We see younger entrants into politics on both sides. To those young and bold ones, we are entreating you to come together and forge a different Jamaica for your people. The talent is there, so why not search yourselves, dig deep and find the will? Yes, you can.
The search for Malaysia Airlines Flight MH370
As ships and planes race towards the south of the Indian Ocean, there is news at press time for this column that the wreckage of the missing Malaysia Airlines Flight MH370 may have been located. We were puzzled to learn that commercial airlines had not converted from radar to GPS tracking because of the cost, and decided not to wonder too much as this would fuel our fear of flying.
The anguish of the waiting families has touched our hearts; our empathy moving beyond race and borders, as we felt the distress of a Chinese mother who broke down in that Malaysia press conference and was removed so roughly from the room. The discovery of a wreckage would be sad, but it would be much worse if the aircraft is never found.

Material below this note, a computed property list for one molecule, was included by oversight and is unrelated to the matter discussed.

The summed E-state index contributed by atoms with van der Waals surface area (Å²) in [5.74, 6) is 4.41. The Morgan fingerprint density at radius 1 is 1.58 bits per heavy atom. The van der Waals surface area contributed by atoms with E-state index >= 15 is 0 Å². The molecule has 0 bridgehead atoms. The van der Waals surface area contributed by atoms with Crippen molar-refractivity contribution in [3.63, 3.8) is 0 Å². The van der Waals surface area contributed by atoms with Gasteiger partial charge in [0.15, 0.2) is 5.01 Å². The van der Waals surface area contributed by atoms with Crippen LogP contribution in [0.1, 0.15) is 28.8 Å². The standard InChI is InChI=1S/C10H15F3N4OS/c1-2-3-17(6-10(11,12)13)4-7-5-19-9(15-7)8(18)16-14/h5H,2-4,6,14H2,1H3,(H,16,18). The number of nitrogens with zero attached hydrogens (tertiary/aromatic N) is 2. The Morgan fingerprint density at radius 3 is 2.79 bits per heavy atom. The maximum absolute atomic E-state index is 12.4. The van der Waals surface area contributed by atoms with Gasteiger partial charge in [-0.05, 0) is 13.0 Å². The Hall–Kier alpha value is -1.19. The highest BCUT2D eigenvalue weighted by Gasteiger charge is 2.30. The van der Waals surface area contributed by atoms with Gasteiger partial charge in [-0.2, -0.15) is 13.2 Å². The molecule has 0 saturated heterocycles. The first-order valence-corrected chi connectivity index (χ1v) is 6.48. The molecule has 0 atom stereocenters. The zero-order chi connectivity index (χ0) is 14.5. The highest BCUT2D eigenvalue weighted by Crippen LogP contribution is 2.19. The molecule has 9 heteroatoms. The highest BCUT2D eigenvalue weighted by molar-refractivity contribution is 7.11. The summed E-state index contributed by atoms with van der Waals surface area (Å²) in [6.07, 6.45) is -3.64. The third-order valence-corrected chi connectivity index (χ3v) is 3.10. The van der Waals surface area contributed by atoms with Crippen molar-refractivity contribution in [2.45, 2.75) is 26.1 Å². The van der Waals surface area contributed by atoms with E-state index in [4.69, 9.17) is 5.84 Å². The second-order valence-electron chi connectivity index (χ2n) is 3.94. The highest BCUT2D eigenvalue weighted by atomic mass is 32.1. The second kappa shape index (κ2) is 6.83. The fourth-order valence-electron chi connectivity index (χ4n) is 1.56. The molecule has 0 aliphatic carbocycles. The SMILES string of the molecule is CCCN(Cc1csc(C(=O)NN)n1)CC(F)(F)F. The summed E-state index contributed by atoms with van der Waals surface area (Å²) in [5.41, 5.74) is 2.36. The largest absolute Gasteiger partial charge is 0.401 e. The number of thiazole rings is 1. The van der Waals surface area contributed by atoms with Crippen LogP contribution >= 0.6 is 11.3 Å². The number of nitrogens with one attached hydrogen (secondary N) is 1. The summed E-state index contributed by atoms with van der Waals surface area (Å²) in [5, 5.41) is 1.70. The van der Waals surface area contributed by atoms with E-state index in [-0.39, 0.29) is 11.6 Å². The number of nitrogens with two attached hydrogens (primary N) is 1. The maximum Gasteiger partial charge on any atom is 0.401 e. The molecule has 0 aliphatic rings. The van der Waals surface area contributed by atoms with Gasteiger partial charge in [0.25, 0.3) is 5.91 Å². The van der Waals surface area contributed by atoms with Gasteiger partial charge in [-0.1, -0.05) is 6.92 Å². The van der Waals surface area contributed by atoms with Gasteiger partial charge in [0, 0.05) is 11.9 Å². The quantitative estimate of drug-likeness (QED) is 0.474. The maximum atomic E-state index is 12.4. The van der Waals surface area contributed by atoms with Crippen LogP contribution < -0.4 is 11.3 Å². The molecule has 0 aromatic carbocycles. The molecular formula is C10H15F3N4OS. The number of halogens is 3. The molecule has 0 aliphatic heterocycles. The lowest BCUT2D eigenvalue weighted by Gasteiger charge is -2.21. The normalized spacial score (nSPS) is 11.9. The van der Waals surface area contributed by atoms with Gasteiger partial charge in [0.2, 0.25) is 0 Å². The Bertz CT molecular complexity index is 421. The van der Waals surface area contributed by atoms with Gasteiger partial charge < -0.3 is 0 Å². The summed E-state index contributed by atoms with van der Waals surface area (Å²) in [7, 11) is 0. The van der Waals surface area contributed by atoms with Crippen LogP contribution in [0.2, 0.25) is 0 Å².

Proud 50th anniversary for the Pelican
That Montego Bay landmark, The Pelican Restaurant, recently celebrated its 50th anniversary, and we join their many faithful fans in wishing them at least 50 more in business. Founded by Stanley and Clarissa Scudamore and Jeremy Bennett, the business has maintained its delicious menu, retro charm and smart service.